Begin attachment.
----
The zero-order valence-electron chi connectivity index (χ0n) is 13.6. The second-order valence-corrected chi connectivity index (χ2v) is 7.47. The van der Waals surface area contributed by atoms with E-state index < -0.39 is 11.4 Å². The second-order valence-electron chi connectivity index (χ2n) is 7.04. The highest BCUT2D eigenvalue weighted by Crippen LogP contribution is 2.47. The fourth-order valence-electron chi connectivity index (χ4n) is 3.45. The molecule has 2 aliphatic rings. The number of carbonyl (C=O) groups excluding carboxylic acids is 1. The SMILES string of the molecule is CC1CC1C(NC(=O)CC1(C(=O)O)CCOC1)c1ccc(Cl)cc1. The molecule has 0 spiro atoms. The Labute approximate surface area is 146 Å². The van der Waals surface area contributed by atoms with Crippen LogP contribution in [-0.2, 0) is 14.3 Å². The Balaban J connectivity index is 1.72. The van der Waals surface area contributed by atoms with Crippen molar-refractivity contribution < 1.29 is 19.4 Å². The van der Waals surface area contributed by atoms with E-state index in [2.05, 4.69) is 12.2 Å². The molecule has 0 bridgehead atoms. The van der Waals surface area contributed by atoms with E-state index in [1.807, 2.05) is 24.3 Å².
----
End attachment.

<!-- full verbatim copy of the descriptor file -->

The zero-order valence-electron chi connectivity index (χ0n) is 13.6. The second-order valence-corrected chi connectivity index (χ2v) is 7.47. The van der Waals surface area contributed by atoms with E-state index < -0.39 is 11.4 Å². The second-order valence-electron chi connectivity index (χ2n) is 7.04. The highest BCUT2D eigenvalue weighted by Crippen LogP contribution is 2.47. The fourth-order valence-electron chi connectivity index (χ4n) is 3.45. The molecule has 2 aliphatic rings. The number of carbonyl (C=O) groups excluding carboxylic acids is 1. The SMILES string of the molecule is CC1CC1C(NC(=O)CC1(C(=O)O)CCOC1)c1ccc(Cl)cc1. The molecule has 0 spiro atoms. The Labute approximate surface area is 146 Å². The van der Waals surface area contributed by atoms with Crippen LogP contribution in [-0.2, 0) is 14.3 Å². The Balaban J connectivity index is 1.72. The van der Waals surface area contributed by atoms with Crippen molar-refractivity contribution < 1.29 is 19.4 Å². The van der Waals surface area contributed by atoms with E-state index in [2.05, 4.69) is 12.2 Å². The molecule has 0 bridgehead atoms. The van der Waals surface area contributed by atoms with E-state index in [1.807, 2.05) is 24.3 Å².